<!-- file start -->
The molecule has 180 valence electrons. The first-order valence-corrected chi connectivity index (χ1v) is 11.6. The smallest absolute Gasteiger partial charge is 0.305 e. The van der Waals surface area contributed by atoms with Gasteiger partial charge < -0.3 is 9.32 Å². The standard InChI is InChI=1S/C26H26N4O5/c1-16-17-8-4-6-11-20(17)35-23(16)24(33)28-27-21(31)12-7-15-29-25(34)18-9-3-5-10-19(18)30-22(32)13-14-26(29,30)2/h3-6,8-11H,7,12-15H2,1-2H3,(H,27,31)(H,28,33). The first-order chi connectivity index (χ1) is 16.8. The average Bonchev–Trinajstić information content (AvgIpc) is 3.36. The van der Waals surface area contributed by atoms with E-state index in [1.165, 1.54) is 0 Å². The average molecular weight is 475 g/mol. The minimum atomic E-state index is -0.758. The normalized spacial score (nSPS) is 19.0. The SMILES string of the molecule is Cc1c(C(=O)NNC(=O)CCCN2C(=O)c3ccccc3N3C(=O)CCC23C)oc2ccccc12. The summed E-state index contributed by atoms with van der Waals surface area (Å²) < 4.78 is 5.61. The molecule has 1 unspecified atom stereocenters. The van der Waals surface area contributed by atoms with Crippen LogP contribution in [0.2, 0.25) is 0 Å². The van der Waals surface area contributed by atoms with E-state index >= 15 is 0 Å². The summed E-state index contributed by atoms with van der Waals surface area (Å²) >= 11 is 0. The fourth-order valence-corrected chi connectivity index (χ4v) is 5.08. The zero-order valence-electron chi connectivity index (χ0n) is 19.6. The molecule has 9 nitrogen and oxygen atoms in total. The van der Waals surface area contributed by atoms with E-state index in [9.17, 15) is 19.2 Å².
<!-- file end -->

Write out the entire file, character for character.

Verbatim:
The molecule has 180 valence electrons. The first-order valence-corrected chi connectivity index (χ1v) is 11.6. The smallest absolute Gasteiger partial charge is 0.305 e. The van der Waals surface area contributed by atoms with Gasteiger partial charge < -0.3 is 9.32 Å². The standard InChI is InChI=1S/C26H26N4O5/c1-16-17-8-4-6-11-20(17)35-23(16)24(33)28-27-21(31)12-7-15-29-25(34)18-9-3-5-10-19(18)30-22(32)13-14-26(29,30)2/h3-6,8-11H,7,12-15H2,1-2H3,(H,27,31)(H,28,33). The first-order chi connectivity index (χ1) is 16.8. The average Bonchev–Trinajstić information content (AvgIpc) is 3.36. The van der Waals surface area contributed by atoms with E-state index in [1.165, 1.54) is 0 Å². The average molecular weight is 475 g/mol. The minimum atomic E-state index is -0.758. The normalized spacial score (nSPS) is 19.0. The SMILES string of the molecule is Cc1c(C(=O)NNC(=O)CCCN2C(=O)c3ccccc3N3C(=O)CCC23C)oc2ccccc12. The summed E-state index contributed by atoms with van der Waals surface area (Å²) < 4.78 is 5.61. The molecule has 1 unspecified atom stereocenters. The van der Waals surface area contributed by atoms with Crippen LogP contribution in [0.2, 0.25) is 0 Å². The van der Waals surface area contributed by atoms with E-state index >= 15 is 0 Å². The summed E-state index contributed by atoms with van der Waals surface area (Å²) >= 11 is 0. The fourth-order valence-corrected chi connectivity index (χ4v) is 5.08. The zero-order valence-electron chi connectivity index (χ0n) is 19.6. The molecule has 9 nitrogen and oxygen atoms in total. The van der Waals surface area contributed by atoms with E-state index in [9.17, 15) is 19.2 Å².